Presents a novel programming technique, called aspect-oriented programming (AOP). This technique consists in describing each aspect (e.g. basic functionality, communication, coordination) of a system's behaviour in a (little) language that allows it to be expressed in its most natural form. An aspect weaver merges these separate aspect descriptions into a single, efficient program. An important benefit of AOP is that it allows high-level domain-specific programming for performance-critical domains. See also 
Reports the results of an experiment in which a template-based approach and a DSL approach to software generation were compared. Several subjects were monitored while performing a number of development and maintenance tasks using alternatively template technology and DSL technology. Flexibility, productivity, reliability, and usability were measured. The DSL approach scored better on all counts.
Describes design and implementation of FIDO, a language to express large finite-state automata on large alphabets. Typical application is in verification and model checking.
Categorizes, describes and compares existing approaches to software reuse, among which DSLs (or application generators). Compared to the other approaches DSLs reduce the intellectual effort required to obtain an executable system from its specification. Limited availability and difficulty of building DSLs of optimal specificity/generality are listed as disadvantages of DSLs.
Describes how PRL5, an application-oriented, declarative language used to maintain the integrity of databases in the AT&T 5ESS telecommunications switch, evolved from an earlier, imperative domain-specific language, PRL, which in turn replaced a combination of English and C. The constraint descriptions expressed in PRL5 can be used in more than one way, whereas a program to check constraints is useful only for performing that particular computation. A key lesson is that domain-specific languages should not be designed to describe computation, but to express useful facts from which one or more computations can be derived.
Explains how a DSL (SQL is taken as example) can be embedded in Haskell by (i) coding an abstract syntax of the DSL as a Haskell datatype (ii) writing a code generator in Haskell that maps the abstract syntax to the concrete syntax, and (iii) making Haskell call an external server which compiles and executes the generated DSL code.
Proceedings of a workshop originating from the ESPRIT ARES project, which investigates software architectures for families of embedded systems.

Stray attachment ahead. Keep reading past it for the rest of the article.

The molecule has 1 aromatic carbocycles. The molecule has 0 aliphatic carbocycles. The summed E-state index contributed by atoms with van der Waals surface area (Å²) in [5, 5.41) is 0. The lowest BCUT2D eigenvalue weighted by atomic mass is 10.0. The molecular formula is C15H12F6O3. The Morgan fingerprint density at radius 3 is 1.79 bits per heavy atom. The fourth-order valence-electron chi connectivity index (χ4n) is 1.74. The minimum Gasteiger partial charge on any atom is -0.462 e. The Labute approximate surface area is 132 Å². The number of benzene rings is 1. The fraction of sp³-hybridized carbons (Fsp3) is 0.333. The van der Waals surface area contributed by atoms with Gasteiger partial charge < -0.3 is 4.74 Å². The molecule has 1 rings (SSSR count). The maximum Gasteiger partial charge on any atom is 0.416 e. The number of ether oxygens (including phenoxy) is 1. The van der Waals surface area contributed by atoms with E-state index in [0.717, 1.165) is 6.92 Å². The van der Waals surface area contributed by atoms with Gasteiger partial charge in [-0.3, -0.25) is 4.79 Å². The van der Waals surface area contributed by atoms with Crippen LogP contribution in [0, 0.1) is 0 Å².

Describes recommendations and lessons learned from managing a reusability project at Boeing in the area of real-time training systems for flight crews. Product-line development separates the software-development process into two separate life cycles: domain engineering, which aims to create reusable assets, and application engineering, which fields systems using those assets. Lessons learned include that product-line development demands careful strategic planning, a mature development process, and the ability to overcome organizational resistance.
Gives a categorization of DSLs for describing software architectures.
Three kinds of source-to-source transformations for optimizing MATLAB programs are proposed and shown to be effective. The transformations yield performance benefits additional to those obtained by (optimizing) compilation, and may be useful for other DSLs that are high-level, untyped, and interpreted.
Describes and advocates the development of DSLs as jargons: domain-specific extensions of a tiny common base language. According to a new programming paradigm (infocentrism) the application semantics for these jargons can be programmed by providing actions for the constructs specific to the jargon only; the traversal semantics is inherited from the base language. Because all jargons share the base syntax and semantics, it is easy to combine and reuse their definitions as well as their tools. The InfoWiz technology which supports the development of jargons is discussed.
Discusses the use of jargons (see ) in the domain of configuration control.
The Draco approach starts by capturing domain analysis information in a DSL. The objects and operations of this DSL are refined into various DSLs of lower levels of abstraction, and finally into executable languages. These refinements capture design information (implementation decisions). The Draco system supports the development and reuse of constellations of DSLs and refinements. It offers tactics for refinement selection as well as automatic consistency checking of the resulting system specification.
Discusses scripting languages, such as Perl, Tcl, and Visual Basic, which are designed for gluing applications, assuming the existence of a set of components that just need to be connected together. Emphasizes that scripting languages should be typeless and interpreted.
Discusses the importance of monads in the implementation of tasks in Frob (see ), which help to achieve modularity and reusability.
Describes two domain-specific extensions of Haskell: Frob a language for robot control and Fran a language for reactive animations.